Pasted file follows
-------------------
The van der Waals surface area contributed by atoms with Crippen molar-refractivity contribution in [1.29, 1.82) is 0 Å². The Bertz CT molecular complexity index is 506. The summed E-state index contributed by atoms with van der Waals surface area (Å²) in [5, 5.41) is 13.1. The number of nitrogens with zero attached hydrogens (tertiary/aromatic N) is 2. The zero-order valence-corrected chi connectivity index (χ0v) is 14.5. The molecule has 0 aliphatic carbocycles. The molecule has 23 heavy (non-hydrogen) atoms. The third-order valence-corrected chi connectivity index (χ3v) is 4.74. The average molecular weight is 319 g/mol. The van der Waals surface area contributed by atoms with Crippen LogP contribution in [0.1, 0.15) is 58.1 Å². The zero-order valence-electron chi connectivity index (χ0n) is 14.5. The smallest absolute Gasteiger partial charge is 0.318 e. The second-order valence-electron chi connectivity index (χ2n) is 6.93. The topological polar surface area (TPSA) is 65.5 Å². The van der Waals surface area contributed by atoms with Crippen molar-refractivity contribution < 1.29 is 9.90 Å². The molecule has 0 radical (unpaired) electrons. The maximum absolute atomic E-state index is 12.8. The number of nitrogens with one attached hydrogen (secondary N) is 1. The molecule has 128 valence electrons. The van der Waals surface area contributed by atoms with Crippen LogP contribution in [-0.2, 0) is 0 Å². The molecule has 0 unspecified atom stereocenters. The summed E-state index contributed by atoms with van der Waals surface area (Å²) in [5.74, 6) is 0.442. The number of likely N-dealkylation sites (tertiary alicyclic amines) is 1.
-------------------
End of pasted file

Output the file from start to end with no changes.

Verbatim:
The van der Waals surface area contributed by atoms with Crippen molar-refractivity contribution in [1.29, 1.82) is 0 Å². The Bertz CT molecular complexity index is 506. The summed E-state index contributed by atoms with van der Waals surface area (Å²) in [5, 5.41) is 13.1. The number of nitrogens with zero attached hydrogens (tertiary/aromatic N) is 2. The zero-order valence-corrected chi connectivity index (χ0v) is 14.5. The molecule has 0 aliphatic carbocycles. The molecule has 23 heavy (non-hydrogen) atoms. The third-order valence-corrected chi connectivity index (χ3v) is 4.74. The average molecular weight is 319 g/mol. The van der Waals surface area contributed by atoms with Crippen LogP contribution in [0.1, 0.15) is 58.1 Å². The zero-order valence-electron chi connectivity index (χ0n) is 14.5. The smallest absolute Gasteiger partial charge is 0.318 e. The second-order valence-electron chi connectivity index (χ2n) is 6.93. The topological polar surface area (TPSA) is 65.5 Å². The van der Waals surface area contributed by atoms with Crippen molar-refractivity contribution < 1.29 is 9.90 Å². The molecule has 0 radical (unpaired) electrons. The maximum absolute atomic E-state index is 12.8. The number of nitrogens with one attached hydrogen (secondary N) is 1. The molecule has 128 valence electrons. The van der Waals surface area contributed by atoms with Crippen LogP contribution in [-0.2, 0) is 0 Å². The molecule has 0 unspecified atom stereocenters. The summed E-state index contributed by atoms with van der Waals surface area (Å²) in [5.74, 6) is 0.442. The number of likely N-dealkylation sites (tertiary alicyclic amines) is 1.